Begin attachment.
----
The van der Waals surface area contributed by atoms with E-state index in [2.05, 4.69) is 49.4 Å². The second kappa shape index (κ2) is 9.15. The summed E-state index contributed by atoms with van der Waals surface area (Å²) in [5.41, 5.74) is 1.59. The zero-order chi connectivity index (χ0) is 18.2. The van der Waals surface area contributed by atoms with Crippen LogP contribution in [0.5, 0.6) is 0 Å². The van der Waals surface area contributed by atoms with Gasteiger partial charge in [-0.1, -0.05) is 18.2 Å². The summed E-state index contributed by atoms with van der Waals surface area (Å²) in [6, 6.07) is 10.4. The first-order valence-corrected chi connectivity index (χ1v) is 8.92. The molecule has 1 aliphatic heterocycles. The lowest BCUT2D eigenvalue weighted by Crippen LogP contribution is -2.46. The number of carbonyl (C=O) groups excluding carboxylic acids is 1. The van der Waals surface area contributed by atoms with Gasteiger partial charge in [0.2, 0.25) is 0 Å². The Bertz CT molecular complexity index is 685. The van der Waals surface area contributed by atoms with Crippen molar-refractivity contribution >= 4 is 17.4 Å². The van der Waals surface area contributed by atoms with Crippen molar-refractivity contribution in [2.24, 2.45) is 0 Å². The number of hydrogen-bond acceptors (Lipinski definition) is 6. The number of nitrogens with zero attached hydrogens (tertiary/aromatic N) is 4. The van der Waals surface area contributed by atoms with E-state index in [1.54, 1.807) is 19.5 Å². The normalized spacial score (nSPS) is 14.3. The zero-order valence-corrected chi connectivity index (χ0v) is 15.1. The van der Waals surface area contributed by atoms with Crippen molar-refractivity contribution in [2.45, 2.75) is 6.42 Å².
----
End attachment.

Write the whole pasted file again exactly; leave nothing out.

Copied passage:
The van der Waals surface area contributed by atoms with E-state index in [2.05, 4.69) is 49.4 Å². The second kappa shape index (κ2) is 9.15. The summed E-state index contributed by atoms with van der Waals surface area (Å²) in [5.41, 5.74) is 1.59. The zero-order chi connectivity index (χ0) is 18.2. The van der Waals surface area contributed by atoms with Crippen LogP contribution in [0.5, 0.6) is 0 Å². The van der Waals surface area contributed by atoms with Gasteiger partial charge in [-0.1, -0.05) is 18.2 Å². The summed E-state index contributed by atoms with van der Waals surface area (Å²) in [6, 6.07) is 10.4. The first-order valence-corrected chi connectivity index (χ1v) is 8.92. The molecule has 1 aliphatic heterocycles. The lowest BCUT2D eigenvalue weighted by Crippen LogP contribution is -2.46. The number of carbonyl (C=O) groups excluding carboxylic acids is 1. The van der Waals surface area contributed by atoms with Gasteiger partial charge in [0.2, 0.25) is 0 Å². The Bertz CT molecular complexity index is 685. The van der Waals surface area contributed by atoms with Crippen molar-refractivity contribution >= 4 is 17.4 Å². The van der Waals surface area contributed by atoms with Crippen molar-refractivity contribution in [2.24, 2.45) is 0 Å². The number of hydrogen-bond acceptors (Lipinski definition) is 6. The number of nitrogens with zero attached hydrogens (tertiary/aromatic N) is 4. The van der Waals surface area contributed by atoms with E-state index in [1.54, 1.807) is 19.5 Å². The normalized spacial score (nSPS) is 14.3. The zero-order valence-corrected chi connectivity index (χ0v) is 15.1. The van der Waals surface area contributed by atoms with Crippen molar-refractivity contribution in [2.45, 2.75) is 6.42 Å².